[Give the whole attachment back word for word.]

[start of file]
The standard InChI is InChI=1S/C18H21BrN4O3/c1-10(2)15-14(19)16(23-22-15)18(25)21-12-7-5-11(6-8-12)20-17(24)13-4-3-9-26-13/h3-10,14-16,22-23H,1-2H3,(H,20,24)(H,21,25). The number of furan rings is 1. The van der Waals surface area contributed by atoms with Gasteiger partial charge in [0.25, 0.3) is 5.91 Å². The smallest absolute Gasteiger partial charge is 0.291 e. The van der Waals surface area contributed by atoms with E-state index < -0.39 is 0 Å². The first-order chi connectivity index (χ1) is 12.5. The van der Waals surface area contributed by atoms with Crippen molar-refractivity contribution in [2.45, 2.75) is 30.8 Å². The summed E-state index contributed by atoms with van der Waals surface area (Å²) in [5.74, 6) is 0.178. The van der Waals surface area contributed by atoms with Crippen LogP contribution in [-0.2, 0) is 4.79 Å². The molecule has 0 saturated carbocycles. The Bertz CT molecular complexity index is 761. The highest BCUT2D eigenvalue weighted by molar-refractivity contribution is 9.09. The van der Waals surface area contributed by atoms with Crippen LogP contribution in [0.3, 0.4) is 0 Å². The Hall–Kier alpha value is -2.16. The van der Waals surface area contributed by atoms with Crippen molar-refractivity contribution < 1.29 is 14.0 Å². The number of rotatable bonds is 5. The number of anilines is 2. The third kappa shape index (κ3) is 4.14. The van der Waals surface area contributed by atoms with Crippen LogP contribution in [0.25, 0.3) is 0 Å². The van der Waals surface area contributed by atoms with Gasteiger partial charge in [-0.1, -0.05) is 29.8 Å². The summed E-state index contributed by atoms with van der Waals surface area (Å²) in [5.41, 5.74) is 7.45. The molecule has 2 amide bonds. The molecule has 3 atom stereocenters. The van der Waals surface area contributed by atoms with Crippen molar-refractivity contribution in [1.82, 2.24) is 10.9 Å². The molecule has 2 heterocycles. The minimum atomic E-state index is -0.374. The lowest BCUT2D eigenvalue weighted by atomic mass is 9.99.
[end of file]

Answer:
The standard InChI is InChI=1S/C18H21BrN4O3/c1-10(2)15-14(19)16(23-22-15)18(25)21-12-7-5-11(6-8-12)20-17(24)13-4-3-9-26-13/h3-10,14-16,22-23H,1-2H3,(H,20,24)(H,21,25). The number of furan rings is 1. The van der Waals surface area contributed by atoms with Gasteiger partial charge in [0.25, 0.3) is 5.91 Å². The smallest absolute Gasteiger partial charge is 0.291 e. The van der Waals surface area contributed by atoms with E-state index < -0.39 is 0 Å². The first-order chi connectivity index (χ1) is 12.5. The van der Waals surface area contributed by atoms with Crippen molar-refractivity contribution in [2.45, 2.75) is 30.8 Å². The summed E-state index contributed by atoms with van der Waals surface area (Å²) in [5.74, 6) is 0.178. The van der Waals surface area contributed by atoms with Crippen LogP contribution in [-0.2, 0) is 4.79 Å². The molecule has 0 saturated carbocycles. The Bertz CT molecular complexity index is 761. The highest BCUT2D eigenvalue weighted by molar-refractivity contribution is 9.09. The van der Waals surface area contributed by atoms with Crippen LogP contribution in [0.3, 0.4) is 0 Å². The Hall–Kier alpha value is -2.16. The van der Waals surface area contributed by atoms with Crippen molar-refractivity contribution < 1.29 is 14.0 Å². The number of rotatable bonds is 5. The number of anilines is 2. The third kappa shape index (κ3) is 4.14. The van der Waals surface area contributed by atoms with Crippen LogP contribution in [0.25, 0.3) is 0 Å². The van der Waals surface area contributed by atoms with Gasteiger partial charge in [-0.1, -0.05) is 29.8 Å². The summed E-state index contributed by atoms with van der Waals surface area (Å²) in [5.41, 5.74) is 7.45. The molecule has 2 amide bonds. The molecule has 3 atom stereocenters. The van der Waals surface area contributed by atoms with Crippen molar-refractivity contribution in [1.82, 2.24) is 10.9 Å². The molecule has 2 heterocycles. The minimum atomic E-state index is -0.374. The lowest BCUT2D eigenvalue weighted by atomic mass is 9.99.